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Thinking of Trying a Holiday Camp?

Down Average Street just now we're talking a great deal about this summer's holidays. A lot of us, being sensible people, are not only talking, but planning, budgeting and booking. What are we going to do? There are about 100 families in Average Street, and, to judge from past years, about 60 families will be going away this year and the rest will stay at home. Half our street is going to have a holiday in Britain and nearly all those 50 families - our holiday system being what it is - are going to take their holiday between June and September and they'll be away for about ten days or a fortnight. Let's break it down a little more. About fifteen of those families will be staying in boarding houses and the like. Eleven will be staying with friends and relations and eight in licensed hotels and pubs. Six are going caravanning, four are renting houses and cottages, two are camping and one family is staying on a boat.

The other night, watching the television I saw a holiday advertisement which I immediately awarded the Oscar* for daftness. The first shot showed Mum doing the washing-up in the jolly modern kitchen - just like home - grr. Which all brings me back to what happened to the remaining three or four families from Average Street. They went to a holiday camp. And it looks as though next year and the year after others will be copying them.

* (the Oscar - the annual U.S. award for what is judged to be a great achievement in cinema.)

Holiday camps vary widely in size. Butlin's, the biggest and best known accommodate around 8,000 to 10,000 people each, Warner's camps are generally in the 700-900 region, while Pontin's vary most widely from 240 to 3,000.

Outside the Big Three comes a whole range of mainly much smaller camps, some newly built, chalet type, miniature copies of the big ones, some based on country houses with their accommodation both in the house and the grounds.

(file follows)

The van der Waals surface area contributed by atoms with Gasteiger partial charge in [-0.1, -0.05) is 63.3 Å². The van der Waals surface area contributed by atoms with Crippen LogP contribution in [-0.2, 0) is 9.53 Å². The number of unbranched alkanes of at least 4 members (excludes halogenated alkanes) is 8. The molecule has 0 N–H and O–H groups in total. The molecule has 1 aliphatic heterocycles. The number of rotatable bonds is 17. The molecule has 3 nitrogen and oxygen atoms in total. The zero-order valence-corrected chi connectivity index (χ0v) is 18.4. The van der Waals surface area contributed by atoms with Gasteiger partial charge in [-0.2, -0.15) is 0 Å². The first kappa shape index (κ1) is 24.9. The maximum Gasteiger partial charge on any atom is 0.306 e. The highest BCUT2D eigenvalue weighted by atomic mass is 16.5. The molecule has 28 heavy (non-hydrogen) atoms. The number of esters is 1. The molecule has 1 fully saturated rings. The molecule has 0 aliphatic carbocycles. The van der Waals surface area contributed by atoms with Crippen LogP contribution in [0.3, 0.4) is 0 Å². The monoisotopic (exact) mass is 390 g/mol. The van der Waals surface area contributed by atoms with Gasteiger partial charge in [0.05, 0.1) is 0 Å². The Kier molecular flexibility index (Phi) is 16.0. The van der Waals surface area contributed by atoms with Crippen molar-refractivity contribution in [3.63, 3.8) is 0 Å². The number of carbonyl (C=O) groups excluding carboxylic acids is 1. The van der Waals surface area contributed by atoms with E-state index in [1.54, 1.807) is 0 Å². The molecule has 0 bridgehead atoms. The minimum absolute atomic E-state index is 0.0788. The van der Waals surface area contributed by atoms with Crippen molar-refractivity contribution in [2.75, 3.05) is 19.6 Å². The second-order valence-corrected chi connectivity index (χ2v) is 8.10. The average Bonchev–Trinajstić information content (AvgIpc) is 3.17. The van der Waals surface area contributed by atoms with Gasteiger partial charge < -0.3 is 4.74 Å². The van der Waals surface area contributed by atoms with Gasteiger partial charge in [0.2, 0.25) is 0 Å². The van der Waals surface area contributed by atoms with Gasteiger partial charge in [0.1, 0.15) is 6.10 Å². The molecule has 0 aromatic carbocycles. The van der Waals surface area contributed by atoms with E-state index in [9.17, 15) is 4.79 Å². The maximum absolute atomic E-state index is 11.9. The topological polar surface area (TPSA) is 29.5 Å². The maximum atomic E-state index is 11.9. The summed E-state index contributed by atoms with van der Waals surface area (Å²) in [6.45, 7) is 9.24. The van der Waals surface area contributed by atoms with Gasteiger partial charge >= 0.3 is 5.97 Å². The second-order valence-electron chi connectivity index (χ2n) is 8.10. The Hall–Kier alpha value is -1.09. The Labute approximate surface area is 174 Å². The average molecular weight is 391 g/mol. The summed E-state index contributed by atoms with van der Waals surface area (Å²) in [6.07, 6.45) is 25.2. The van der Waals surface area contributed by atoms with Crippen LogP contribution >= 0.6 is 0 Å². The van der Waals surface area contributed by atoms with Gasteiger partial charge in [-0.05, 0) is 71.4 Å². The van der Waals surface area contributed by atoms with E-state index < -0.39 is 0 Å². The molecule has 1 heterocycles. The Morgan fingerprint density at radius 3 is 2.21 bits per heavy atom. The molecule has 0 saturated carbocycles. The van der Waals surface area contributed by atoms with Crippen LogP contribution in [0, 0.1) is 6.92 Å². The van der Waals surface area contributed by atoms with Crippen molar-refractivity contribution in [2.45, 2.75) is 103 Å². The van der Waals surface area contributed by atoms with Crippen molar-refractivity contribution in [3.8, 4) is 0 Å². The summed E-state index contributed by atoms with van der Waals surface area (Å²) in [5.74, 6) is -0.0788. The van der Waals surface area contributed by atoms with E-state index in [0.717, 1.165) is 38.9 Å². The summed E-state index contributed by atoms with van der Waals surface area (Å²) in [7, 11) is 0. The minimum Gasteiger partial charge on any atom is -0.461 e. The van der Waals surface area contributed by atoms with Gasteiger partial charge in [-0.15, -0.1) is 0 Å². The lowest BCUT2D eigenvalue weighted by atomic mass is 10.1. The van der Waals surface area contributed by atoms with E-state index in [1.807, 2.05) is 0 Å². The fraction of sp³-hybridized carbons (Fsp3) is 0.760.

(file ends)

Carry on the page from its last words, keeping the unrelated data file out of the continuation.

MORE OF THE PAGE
The appeal of alf holiday camps seems to be that they contain within a certain compass most of the facilities of a oholiday at the seaside (or in some cases countryside) without the altogether overwhelming crush of a seaside town and without the long traipse on a hot day for refreshment or on a cold day for shelter. Of course, some people object to taking a holiday in the same camp as several thousand others, and would obviously be happier in the small camp which often makes its claim that it is under the personal supervision of one person or a married couple. Against this must be weighed the number of free facilities, particularly in the form of amusements, which does tend to decrease as the camp gets smaller. The bigger the camp the more likely you are to find continuous trained supervision for the children as well as facilities for amusing them. A number of the smaller camps say quite frankly that their facilities for child-minding at night, when parents want to go out, are organized among the guests. In the larger camps there is, of course, a wider range of entertainment organized with a high degree of "camper-partici-pation". Probably in the smaller camps the choice of food may well be wider than in the big camps, though here again a personal recommendation is a useful guide.

It is interesting to see that the National Association of Local Government Officers' holiday camps are among the few who actually say that they heat their chalets. Other camps might copy this, since our summers can be miserable, though the organizers might argue that they design their holiday camps so that you have plenty of warm, covered places to go to. Accommodation, in chalets with two, three and four beds seems to be fairly standard in most big camps, with a smallish extra charge for chalets with bathroom and toilet. Since holiday camps are obviously aimed at families, they all provide some facilities for children, but there are camps which do not accommodate children below three years of age.

To sum up all these varied views and information, holiday camp's seem to offer a chance of a reasonably restful and not terrifically expensive holiday, with special advantages to families with young children, and people (of whom there are many) who like company and are not snooty about who they mix with.

(Daily Worker)

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